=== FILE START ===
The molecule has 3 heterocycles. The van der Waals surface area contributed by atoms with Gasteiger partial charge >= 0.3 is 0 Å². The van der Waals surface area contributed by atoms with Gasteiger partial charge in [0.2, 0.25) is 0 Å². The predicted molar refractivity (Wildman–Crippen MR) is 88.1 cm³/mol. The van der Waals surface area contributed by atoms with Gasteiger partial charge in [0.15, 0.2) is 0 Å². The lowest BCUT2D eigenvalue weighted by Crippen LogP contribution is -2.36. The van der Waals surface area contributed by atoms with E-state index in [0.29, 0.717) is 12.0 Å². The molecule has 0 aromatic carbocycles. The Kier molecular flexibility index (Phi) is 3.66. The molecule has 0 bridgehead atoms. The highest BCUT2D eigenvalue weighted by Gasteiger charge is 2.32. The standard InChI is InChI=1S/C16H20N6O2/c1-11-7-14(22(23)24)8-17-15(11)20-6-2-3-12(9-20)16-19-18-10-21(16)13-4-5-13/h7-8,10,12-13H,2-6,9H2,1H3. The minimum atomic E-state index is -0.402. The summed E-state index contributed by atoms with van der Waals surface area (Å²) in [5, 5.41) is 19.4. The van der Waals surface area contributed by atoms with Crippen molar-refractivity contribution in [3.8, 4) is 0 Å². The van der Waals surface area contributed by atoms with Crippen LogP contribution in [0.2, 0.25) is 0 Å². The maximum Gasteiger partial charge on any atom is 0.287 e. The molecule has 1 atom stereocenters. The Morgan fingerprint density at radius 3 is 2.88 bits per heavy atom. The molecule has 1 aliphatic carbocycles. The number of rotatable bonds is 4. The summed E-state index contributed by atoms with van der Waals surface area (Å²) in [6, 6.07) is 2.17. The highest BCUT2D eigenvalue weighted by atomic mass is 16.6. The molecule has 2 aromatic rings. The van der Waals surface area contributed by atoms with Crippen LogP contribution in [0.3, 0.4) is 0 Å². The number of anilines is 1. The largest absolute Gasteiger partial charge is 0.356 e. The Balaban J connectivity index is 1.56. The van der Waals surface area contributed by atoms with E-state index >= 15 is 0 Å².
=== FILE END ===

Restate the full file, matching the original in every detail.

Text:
The molecule has 3 heterocycles. The van der Waals surface area contributed by atoms with Gasteiger partial charge >= 0.3 is 0 Å². The van der Waals surface area contributed by atoms with Gasteiger partial charge in [0.2, 0.25) is 0 Å². The predicted molar refractivity (Wildman–Crippen MR) is 88.1 cm³/mol. The van der Waals surface area contributed by atoms with Gasteiger partial charge in [0.15, 0.2) is 0 Å². The lowest BCUT2D eigenvalue weighted by Crippen LogP contribution is -2.36. The van der Waals surface area contributed by atoms with E-state index in [0.29, 0.717) is 12.0 Å². The molecule has 0 aromatic carbocycles. The Kier molecular flexibility index (Phi) is 3.66. The molecule has 0 bridgehead atoms. The highest BCUT2D eigenvalue weighted by Gasteiger charge is 2.32. The standard InChI is InChI=1S/C16H20N6O2/c1-11-7-14(22(23)24)8-17-15(11)20-6-2-3-12(9-20)16-19-18-10-21(16)13-4-5-13/h7-8,10,12-13H,2-6,9H2,1H3. The minimum atomic E-state index is -0.402. The summed E-state index contributed by atoms with van der Waals surface area (Å²) in [5, 5.41) is 19.4. The van der Waals surface area contributed by atoms with Crippen molar-refractivity contribution in [3.8, 4) is 0 Å². The van der Waals surface area contributed by atoms with Crippen LogP contribution in [0.2, 0.25) is 0 Å². The maximum Gasteiger partial charge on any atom is 0.287 e. The molecule has 1 atom stereocenters. The Morgan fingerprint density at radius 3 is 2.88 bits per heavy atom. The molecule has 1 aliphatic carbocycles. The number of rotatable bonds is 4. The summed E-state index contributed by atoms with van der Waals surface area (Å²) in [6, 6.07) is 2.17. The highest BCUT2D eigenvalue weighted by atomic mass is 16.6. The molecule has 2 aromatic rings. The van der Waals surface area contributed by atoms with Crippen LogP contribution in [0.3, 0.4) is 0 Å². The number of anilines is 1. The largest absolute Gasteiger partial charge is 0.356 e. The Balaban J connectivity index is 1.56. The van der Waals surface area contributed by atoms with E-state index >= 15 is 0 Å².